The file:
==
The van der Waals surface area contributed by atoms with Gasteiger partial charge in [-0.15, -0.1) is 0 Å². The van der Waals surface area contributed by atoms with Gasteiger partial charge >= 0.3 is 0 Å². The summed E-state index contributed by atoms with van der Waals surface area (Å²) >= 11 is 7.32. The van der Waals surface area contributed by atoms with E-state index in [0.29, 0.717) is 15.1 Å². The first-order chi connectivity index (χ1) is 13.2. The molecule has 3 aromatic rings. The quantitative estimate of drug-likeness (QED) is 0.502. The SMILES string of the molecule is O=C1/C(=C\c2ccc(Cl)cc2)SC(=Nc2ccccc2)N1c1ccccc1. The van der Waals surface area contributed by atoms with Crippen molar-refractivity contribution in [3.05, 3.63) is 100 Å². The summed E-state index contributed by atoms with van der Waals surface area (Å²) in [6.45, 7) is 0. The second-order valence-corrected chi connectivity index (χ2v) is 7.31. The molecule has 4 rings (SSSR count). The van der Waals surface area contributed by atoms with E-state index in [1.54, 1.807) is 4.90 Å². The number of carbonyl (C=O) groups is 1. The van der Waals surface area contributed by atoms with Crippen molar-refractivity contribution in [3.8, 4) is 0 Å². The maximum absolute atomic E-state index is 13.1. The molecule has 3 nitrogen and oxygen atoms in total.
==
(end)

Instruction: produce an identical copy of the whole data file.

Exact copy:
The van der Waals surface area contributed by atoms with Gasteiger partial charge in [-0.15, -0.1) is 0 Å². The van der Waals surface area contributed by atoms with Gasteiger partial charge >= 0.3 is 0 Å². The summed E-state index contributed by atoms with van der Waals surface area (Å²) >= 11 is 7.32. The van der Waals surface area contributed by atoms with E-state index in [0.29, 0.717) is 15.1 Å². The first-order chi connectivity index (χ1) is 13.2. The molecule has 3 aromatic rings. The quantitative estimate of drug-likeness (QED) is 0.502. The SMILES string of the molecule is O=C1/C(=C\c2ccc(Cl)cc2)SC(=Nc2ccccc2)N1c1ccccc1. The van der Waals surface area contributed by atoms with Crippen molar-refractivity contribution in [3.05, 3.63) is 100 Å². The summed E-state index contributed by atoms with van der Waals surface area (Å²) in [6.45, 7) is 0. The second-order valence-corrected chi connectivity index (χ2v) is 7.31. The molecule has 4 rings (SSSR count). The van der Waals surface area contributed by atoms with E-state index in [1.54, 1.807) is 4.90 Å². The number of carbonyl (C=O) groups is 1. The van der Waals surface area contributed by atoms with Crippen molar-refractivity contribution in [3.8, 4) is 0 Å². The maximum absolute atomic E-state index is 13.1. The molecule has 3 nitrogen and oxygen atoms in total.